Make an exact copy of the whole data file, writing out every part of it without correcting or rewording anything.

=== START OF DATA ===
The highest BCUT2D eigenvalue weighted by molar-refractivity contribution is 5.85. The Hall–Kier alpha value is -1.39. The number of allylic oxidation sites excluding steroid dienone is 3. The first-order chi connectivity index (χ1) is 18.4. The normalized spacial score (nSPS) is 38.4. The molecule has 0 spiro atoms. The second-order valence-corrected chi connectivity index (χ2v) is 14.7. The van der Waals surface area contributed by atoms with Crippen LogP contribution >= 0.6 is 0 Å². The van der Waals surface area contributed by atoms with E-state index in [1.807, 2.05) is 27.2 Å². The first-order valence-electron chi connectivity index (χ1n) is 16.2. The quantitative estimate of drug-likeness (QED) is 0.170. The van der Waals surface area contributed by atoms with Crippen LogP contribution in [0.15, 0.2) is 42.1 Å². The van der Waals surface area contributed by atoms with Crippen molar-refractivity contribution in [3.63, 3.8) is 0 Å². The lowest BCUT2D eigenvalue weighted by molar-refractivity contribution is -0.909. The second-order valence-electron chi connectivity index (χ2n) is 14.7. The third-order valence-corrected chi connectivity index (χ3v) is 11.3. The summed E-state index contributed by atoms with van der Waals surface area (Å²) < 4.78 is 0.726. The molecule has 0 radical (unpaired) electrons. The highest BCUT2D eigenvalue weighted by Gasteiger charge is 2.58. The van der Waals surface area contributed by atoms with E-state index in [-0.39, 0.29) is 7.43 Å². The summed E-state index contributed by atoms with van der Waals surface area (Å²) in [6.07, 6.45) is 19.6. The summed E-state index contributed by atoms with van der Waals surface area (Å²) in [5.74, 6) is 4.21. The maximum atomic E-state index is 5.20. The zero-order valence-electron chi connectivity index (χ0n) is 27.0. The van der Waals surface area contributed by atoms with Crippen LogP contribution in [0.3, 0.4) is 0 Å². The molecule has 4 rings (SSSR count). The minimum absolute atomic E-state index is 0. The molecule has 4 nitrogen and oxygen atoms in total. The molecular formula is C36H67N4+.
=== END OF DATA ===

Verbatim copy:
The highest BCUT2D eigenvalue weighted by molar-refractivity contribution is 5.85. The Hall–Kier alpha value is -1.39. The number of allylic oxidation sites excluding steroid dienone is 3. The first-order chi connectivity index (χ1) is 18.4. The normalized spacial score (nSPS) is 38.4. The molecule has 0 spiro atoms. The second-order valence-corrected chi connectivity index (χ2v) is 14.7. The van der Waals surface area contributed by atoms with Crippen LogP contribution >= 0.6 is 0 Å². The van der Waals surface area contributed by atoms with E-state index in [1.807, 2.05) is 27.2 Å². The first-order valence-electron chi connectivity index (χ1n) is 16.2. The quantitative estimate of drug-likeness (QED) is 0.170. The van der Waals surface area contributed by atoms with Crippen LogP contribution in [0.15, 0.2) is 42.1 Å². The van der Waals surface area contributed by atoms with Crippen molar-refractivity contribution in [3.63, 3.8) is 0 Å². The lowest BCUT2D eigenvalue weighted by molar-refractivity contribution is -0.909. The second-order valence-electron chi connectivity index (χ2n) is 14.7. The third-order valence-corrected chi connectivity index (χ3v) is 11.3. The summed E-state index contributed by atoms with van der Waals surface area (Å²) < 4.78 is 0.726. The molecule has 0 radical (unpaired) electrons. The highest BCUT2D eigenvalue weighted by Gasteiger charge is 2.58. The van der Waals surface area contributed by atoms with E-state index in [-0.39, 0.29) is 7.43 Å². The summed E-state index contributed by atoms with van der Waals surface area (Å²) in [6.07, 6.45) is 19.6. The summed E-state index contributed by atoms with van der Waals surface area (Å²) in [5.74, 6) is 4.21. The maximum atomic E-state index is 5.20. The zero-order valence-electron chi connectivity index (χ0n) is 27.0. The van der Waals surface area contributed by atoms with Crippen LogP contribution in [0.3, 0.4) is 0 Å². The molecule has 4 rings (SSSR count). The minimum absolute atomic E-state index is 0. The molecule has 4 nitrogen and oxygen atoms in total. The molecular formula is C36H67N4+.